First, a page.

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at The Wheeler Centre

Must-Read Histories

Must-Read Histories is marks the launch of a new website, History Speaks. Fully searchable and interactive, it features Australia’s leading historians discussing historical research, and the place of history in wider debates. In Must-Read Histories, History Speaks contributors ‘go live’ to discuss the question: what are the indispensable works of Australian history?

Which titles do our leading historians and writers nominate as the history books we should all read and know? Manning Clark’s A History of Australiaor Robert Hughes' The Fatal Shore? Anne Summers' Damned Whores and God’s Police or Henry Reynolds' Why Weren’t We Told? Donald Horne’s The Lucky Countryor Tim Flannery’s The Future-Eaters?

Which works of art most acutely reveal the Australian experience? Does Peter Carey’s novel The True History of the Kelly Gang evoke the Kelly story better than any history? Is Kate Grenville’s Secret River a better evocation of first contact in Australia than Inga Clendinnen’s Dancing with Strangers?

Books, monographs, plays, novels, even films and poetry are all up for discussion as the nation’s leading historians outline and debate their choices for the must-read texts on Australian history.

Stuart Macintyre, Professor of History at the University of Melbourne, chooses Brian Fitzpatrick’s The Australian Commonwealth(1956).

Marcia Langton, Professor of Australian Indigenous Studies at the University of Melbourne, nominates Watkin Tench’s A Complete Account of the Settlement at Port Jackson, in New South Wales, Including an Accurate Description of the Situation of the Colony; and of its Natural Productions; Taken on the Spot (1793).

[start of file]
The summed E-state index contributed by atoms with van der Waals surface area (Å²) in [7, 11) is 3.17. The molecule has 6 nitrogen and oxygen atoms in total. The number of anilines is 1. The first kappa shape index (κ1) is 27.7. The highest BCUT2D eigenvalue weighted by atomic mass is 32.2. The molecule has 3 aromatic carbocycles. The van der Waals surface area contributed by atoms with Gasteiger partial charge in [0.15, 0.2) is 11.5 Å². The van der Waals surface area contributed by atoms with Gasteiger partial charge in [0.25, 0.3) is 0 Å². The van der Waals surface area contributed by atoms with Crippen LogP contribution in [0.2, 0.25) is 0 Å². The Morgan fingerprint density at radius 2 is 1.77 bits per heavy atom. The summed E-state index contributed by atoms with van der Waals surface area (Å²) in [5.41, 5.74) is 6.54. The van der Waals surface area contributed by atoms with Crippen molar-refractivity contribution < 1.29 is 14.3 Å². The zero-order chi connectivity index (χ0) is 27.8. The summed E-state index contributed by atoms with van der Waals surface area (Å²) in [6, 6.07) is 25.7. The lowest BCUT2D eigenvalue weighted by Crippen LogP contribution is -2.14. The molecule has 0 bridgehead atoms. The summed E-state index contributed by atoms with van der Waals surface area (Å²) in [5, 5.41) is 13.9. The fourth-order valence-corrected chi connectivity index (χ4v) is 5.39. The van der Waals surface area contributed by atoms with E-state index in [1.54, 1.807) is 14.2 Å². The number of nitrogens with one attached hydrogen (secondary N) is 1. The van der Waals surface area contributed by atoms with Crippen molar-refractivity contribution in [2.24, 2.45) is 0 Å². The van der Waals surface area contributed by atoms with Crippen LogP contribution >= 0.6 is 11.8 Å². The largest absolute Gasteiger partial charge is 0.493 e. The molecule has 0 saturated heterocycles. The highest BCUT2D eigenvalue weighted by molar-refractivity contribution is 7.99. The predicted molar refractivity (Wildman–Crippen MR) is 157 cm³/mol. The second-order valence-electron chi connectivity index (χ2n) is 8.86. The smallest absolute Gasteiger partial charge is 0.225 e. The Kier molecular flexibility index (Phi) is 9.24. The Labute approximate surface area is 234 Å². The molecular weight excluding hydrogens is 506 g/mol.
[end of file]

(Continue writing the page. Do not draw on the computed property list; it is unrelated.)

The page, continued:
And Tim Soutphommasane, Research Fellow at Monash University’s National Centre for Australian Studies, turns his eye toRussel Ward’s The Australian Legend (1958).

The event will be hosted by Dr Clare Wright from La Trobe University. Clare is a noted scholar (author of Beyond the Ladies Lounge) and public historian. She is well known to ABC audiences from The Einstein Factor, and next year presents her new ABC documentary Utopia Girls, which charts the story of how Australian women were first in the world to win full political equality.

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Portrait of Stuart Macintyre

Stuart Macintyre

Stuart Macintyre has been chair of the Heritage Council of Victoria since 2015, and is regarded as one of Australia's most influential historians.

He's the former Dean of Arts at the University of Melbourne, and is Emeritus Laureate Professor of the University of Melbourne and a Professorial Fellow of the School of Historical and Philosophical Studies.

Portrait of Tim Soutphommasane

Tim Soutphommasane

Tim Soutphommasane is a political theorist and human rights advocate. From 2013 to 2018 he was Race Discrimination Commissioner at the Australian Human Rights Commission. His previous books include Reclaiming PatriotismThe Virtuous CitizenDon’t Go Back To Where You Came From and I’m Not Racist But... He has been a columnist for the Age and the Weekend Australian.

Portrait of Marcia Langton

Marcia Langton

Professor Marcia Langton AM holds the Chair of Australian Indigenous Studies at the University of Melbourne.

Portrait of Clare Wright

Clare Wright

‘I am a feminist therefore I commit feminist acts. I’m not going to undermine the political importance of what I do.’

La Trobe University historian Professor Clare Wright has worked as an author, academic, political speechwriter, historical consultant, and radio and TV broadcaster. Her latest book, You Daughters of Freedom: The Australians Who Won the Vote and Inspired the World, has been praised by Senator Penny Wong and Anne Summers. Her earlier book, The Forgotten Rebels of Eureka, won the 2014 Stella Prize and the 2014 NIB Award for Literature.


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